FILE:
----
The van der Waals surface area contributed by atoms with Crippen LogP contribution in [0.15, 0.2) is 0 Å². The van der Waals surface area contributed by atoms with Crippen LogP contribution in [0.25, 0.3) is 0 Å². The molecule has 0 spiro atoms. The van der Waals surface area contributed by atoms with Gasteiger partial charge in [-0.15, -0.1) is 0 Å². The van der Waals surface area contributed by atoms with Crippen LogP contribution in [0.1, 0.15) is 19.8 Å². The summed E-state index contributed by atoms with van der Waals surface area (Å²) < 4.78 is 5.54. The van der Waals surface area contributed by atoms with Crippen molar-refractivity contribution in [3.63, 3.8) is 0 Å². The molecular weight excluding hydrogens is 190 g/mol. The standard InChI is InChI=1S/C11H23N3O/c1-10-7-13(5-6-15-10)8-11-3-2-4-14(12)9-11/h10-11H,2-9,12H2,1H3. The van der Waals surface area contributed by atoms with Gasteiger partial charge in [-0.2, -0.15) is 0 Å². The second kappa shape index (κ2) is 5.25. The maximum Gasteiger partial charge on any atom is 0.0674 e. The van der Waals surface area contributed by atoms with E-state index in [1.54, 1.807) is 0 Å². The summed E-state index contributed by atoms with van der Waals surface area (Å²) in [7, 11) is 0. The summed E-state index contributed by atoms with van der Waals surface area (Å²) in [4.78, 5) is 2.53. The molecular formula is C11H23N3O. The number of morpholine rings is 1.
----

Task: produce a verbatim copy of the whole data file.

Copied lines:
The van der Waals surface area contributed by atoms with Crippen LogP contribution in [0.15, 0.2) is 0 Å². The van der Waals surface area contributed by atoms with Crippen LogP contribution in [0.25, 0.3) is 0 Å². The molecule has 0 spiro atoms. The van der Waals surface area contributed by atoms with Gasteiger partial charge in [-0.15, -0.1) is 0 Å². The van der Waals surface area contributed by atoms with Crippen LogP contribution in [0.1, 0.15) is 19.8 Å². The summed E-state index contributed by atoms with van der Waals surface area (Å²) < 4.78 is 5.54. The van der Waals surface area contributed by atoms with Crippen molar-refractivity contribution in [3.63, 3.8) is 0 Å². The molecular weight excluding hydrogens is 190 g/mol. The standard InChI is InChI=1S/C11H23N3O/c1-10-7-13(5-6-15-10)8-11-3-2-4-14(12)9-11/h10-11H,2-9,12H2,1H3. The van der Waals surface area contributed by atoms with Gasteiger partial charge in [-0.2, -0.15) is 0 Å². The second kappa shape index (κ2) is 5.25. The maximum Gasteiger partial charge on any atom is 0.0674 e. The van der Waals surface area contributed by atoms with E-state index in [1.54, 1.807) is 0 Å². The summed E-state index contributed by atoms with van der Waals surface area (Å²) in [7, 11) is 0. The summed E-state index contributed by atoms with van der Waals surface area (Å²) in [4.78, 5) is 2.53. The molecular formula is C11H23N3O. The number of morpholine rings is 1.